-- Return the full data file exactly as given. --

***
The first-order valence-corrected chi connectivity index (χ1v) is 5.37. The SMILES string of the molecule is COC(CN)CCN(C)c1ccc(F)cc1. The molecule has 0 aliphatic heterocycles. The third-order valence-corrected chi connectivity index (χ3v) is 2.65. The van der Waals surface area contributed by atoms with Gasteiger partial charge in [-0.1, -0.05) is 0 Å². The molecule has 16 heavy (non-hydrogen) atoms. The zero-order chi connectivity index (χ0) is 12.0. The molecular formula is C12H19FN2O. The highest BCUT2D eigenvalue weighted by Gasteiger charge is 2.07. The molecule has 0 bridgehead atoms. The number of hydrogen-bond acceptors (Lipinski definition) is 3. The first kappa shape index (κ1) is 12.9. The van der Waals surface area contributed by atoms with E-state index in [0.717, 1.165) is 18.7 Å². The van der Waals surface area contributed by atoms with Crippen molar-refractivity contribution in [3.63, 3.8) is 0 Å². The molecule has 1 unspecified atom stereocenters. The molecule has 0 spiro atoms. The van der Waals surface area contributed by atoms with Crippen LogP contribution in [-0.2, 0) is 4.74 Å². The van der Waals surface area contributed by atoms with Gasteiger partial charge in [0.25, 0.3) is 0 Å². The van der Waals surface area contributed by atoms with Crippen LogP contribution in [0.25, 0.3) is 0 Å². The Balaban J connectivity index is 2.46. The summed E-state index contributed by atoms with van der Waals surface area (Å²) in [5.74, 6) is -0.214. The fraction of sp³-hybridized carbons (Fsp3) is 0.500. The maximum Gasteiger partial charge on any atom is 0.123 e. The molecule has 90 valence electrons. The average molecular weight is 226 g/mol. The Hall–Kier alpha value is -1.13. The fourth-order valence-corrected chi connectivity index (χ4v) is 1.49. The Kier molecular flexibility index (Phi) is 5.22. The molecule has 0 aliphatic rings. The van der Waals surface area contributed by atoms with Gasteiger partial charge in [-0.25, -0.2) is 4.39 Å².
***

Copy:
The first-order valence-corrected chi connectivity index (χ1v) is 5.37. The SMILES string of the molecule is COC(CN)CCN(C)c1ccc(F)cc1. The molecule has 0 aliphatic heterocycles. The third-order valence-corrected chi connectivity index (χ3v) is 2.65. The van der Waals surface area contributed by atoms with Gasteiger partial charge in [-0.1, -0.05) is 0 Å². The molecule has 16 heavy (non-hydrogen) atoms. The zero-order chi connectivity index (χ0) is 12.0. The molecular formula is C12H19FN2O. The highest BCUT2D eigenvalue weighted by Gasteiger charge is 2.07. The molecule has 0 bridgehead atoms. The number of hydrogen-bond acceptors (Lipinski definition) is 3. The first kappa shape index (κ1) is 12.9. The van der Waals surface area contributed by atoms with E-state index in [0.717, 1.165) is 18.7 Å². The van der Waals surface area contributed by atoms with Crippen molar-refractivity contribution in [3.63, 3.8) is 0 Å². The molecule has 1 unspecified atom stereocenters. The molecule has 0 spiro atoms. The van der Waals surface area contributed by atoms with Crippen LogP contribution in [-0.2, 0) is 4.74 Å². The van der Waals surface area contributed by atoms with Gasteiger partial charge in [0.25, 0.3) is 0 Å². The van der Waals surface area contributed by atoms with Crippen LogP contribution in [0.25, 0.3) is 0 Å². The Balaban J connectivity index is 2.46. The summed E-state index contributed by atoms with van der Waals surface area (Å²) in [5.74, 6) is -0.214. The fraction of sp³-hybridized carbons (Fsp3) is 0.500. The maximum Gasteiger partial charge on any atom is 0.123 e. The molecule has 90 valence electrons. The average molecular weight is 226 g/mol. The Hall–Kier alpha value is -1.13. The fourth-order valence-corrected chi connectivity index (χ4v) is 1.49. The Kier molecular flexibility index (Phi) is 5.22. The molecule has 0 aliphatic rings. The van der Waals surface area contributed by atoms with Gasteiger partial charge in [-0.25, -0.2) is 4.39 Å².